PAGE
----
And that was the turning point in Bruce's life, when he realized that he felt brave, and that he knew he would grow up and, when he did, that "He would fight evil and win."

And that brings us to the very last page, in which Muth provides only his third image of Batman for the book. Here Batman, in his black and gray costume, with yellow utility belt--his costume from "Year One," from Batman: The Animated Series, from the "No Man's Land" era and the years that followed--standing with his arms crossed over his chest on the corner of a Gotham City rooftop. Behind him is a hazy, murky-looking skyline, and he's framed by a big bright moon and a swarm of bats.

The final words of the book run along the bottom: "And he would never be afraid again."

It's obviously a pretty beautiful-looking book, and a nice, fairly child-friendly condensation of a story about a little boy whose parents are shot to death, mourns them and then encounters a horrifying monster. But re-reading it for the third time, I found myself wondering what the "secret" was.

That darkness is really just bats? (Because it's not). That the monster bat that lives under Wayne Manor is afraid of Bruce Wayne, and/or little boys with sticks?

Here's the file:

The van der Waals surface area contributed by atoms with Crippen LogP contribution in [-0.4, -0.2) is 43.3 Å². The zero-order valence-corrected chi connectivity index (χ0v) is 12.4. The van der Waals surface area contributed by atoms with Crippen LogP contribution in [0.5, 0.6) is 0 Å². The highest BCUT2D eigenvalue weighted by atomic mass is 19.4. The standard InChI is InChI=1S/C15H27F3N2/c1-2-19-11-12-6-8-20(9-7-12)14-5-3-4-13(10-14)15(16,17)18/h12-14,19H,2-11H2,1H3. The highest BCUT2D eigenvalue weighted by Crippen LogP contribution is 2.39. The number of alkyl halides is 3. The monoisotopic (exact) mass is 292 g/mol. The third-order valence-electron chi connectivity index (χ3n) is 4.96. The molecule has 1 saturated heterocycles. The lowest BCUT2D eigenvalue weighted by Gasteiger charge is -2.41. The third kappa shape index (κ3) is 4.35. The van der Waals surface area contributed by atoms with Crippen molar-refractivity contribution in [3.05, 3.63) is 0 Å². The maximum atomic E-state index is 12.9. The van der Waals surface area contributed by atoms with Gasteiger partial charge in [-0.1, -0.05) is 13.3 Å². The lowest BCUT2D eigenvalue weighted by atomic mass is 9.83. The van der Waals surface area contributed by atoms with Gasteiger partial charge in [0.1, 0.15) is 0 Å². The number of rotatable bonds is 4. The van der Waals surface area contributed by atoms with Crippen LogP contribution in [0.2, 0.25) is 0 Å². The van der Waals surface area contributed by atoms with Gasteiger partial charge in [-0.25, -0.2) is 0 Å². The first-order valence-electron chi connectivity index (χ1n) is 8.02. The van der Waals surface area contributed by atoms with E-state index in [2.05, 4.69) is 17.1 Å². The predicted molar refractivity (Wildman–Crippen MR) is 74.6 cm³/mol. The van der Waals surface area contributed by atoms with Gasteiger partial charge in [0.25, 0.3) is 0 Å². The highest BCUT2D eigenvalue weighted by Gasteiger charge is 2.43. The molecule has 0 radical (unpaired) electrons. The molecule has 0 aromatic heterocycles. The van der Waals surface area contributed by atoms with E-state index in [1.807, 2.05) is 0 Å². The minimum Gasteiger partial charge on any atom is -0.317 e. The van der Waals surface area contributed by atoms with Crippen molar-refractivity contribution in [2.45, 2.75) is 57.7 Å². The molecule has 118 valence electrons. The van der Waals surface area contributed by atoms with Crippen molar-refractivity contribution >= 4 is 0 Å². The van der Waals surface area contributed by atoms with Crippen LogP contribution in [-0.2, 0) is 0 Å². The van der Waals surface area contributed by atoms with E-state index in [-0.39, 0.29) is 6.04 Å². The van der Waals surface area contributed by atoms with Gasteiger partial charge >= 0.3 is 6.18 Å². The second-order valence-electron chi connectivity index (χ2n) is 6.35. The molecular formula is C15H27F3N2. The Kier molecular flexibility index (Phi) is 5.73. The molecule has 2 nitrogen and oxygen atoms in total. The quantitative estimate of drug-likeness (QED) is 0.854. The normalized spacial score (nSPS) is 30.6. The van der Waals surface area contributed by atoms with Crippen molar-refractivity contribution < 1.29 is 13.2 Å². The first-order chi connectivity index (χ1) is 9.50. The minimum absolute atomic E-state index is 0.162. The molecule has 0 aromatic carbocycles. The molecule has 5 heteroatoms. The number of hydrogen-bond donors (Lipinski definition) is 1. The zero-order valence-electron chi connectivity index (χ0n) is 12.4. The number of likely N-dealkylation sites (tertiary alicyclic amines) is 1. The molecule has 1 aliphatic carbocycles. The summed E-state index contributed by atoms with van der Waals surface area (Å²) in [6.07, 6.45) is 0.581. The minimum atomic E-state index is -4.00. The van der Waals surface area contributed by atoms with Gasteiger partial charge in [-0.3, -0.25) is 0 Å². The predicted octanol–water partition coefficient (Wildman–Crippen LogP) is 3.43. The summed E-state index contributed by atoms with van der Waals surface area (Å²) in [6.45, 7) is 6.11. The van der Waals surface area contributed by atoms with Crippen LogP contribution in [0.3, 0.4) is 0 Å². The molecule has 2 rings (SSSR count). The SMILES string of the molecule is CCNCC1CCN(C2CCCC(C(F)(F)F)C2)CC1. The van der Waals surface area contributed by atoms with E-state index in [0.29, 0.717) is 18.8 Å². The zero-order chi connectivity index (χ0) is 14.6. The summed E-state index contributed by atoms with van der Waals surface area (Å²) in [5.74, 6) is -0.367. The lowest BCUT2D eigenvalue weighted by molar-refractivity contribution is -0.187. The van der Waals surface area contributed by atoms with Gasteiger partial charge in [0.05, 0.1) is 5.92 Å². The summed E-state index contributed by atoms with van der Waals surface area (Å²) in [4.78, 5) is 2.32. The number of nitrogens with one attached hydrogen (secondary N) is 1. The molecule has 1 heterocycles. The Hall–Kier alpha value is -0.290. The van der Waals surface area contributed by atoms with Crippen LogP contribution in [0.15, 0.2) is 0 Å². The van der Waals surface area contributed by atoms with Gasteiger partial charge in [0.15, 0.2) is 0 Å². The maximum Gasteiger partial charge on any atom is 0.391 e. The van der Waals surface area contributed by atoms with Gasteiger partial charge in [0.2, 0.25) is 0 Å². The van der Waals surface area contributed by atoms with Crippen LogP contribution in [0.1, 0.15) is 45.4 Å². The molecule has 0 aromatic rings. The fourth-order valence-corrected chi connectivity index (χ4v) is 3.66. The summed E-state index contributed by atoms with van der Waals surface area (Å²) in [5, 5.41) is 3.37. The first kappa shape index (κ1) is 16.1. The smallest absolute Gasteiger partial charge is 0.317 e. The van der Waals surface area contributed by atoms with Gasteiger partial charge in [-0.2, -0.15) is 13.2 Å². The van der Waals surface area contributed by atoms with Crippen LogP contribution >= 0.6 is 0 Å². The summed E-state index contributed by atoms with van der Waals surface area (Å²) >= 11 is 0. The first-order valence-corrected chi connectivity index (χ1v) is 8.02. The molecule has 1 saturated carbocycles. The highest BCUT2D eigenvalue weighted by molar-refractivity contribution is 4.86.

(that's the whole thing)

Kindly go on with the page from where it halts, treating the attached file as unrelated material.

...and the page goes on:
I suppose it's meant to be a less literal lesson, involving the fact that if you can decide whether or not to be afraid of something, or how you react to that fear, or suchlike, lessons I've seen repeatedly in stories growing up, even though as I struggled with anxiety as an adult I realized that's not quite true, or at least not as simple as, say, that one episode of Duck Tales made it seem.

At any rate, I think another, more literal line explaining the secret might have been more effective, especially given the title of the book and the way it opened. As is, it's evocative, but it would be nice to have something as simply stated as all the other words in the book that a young person could apply to conquering their own fears, since fear of losing one's parents and fear of the dark are universal, but encountering bats of various sizes and reality underground are not.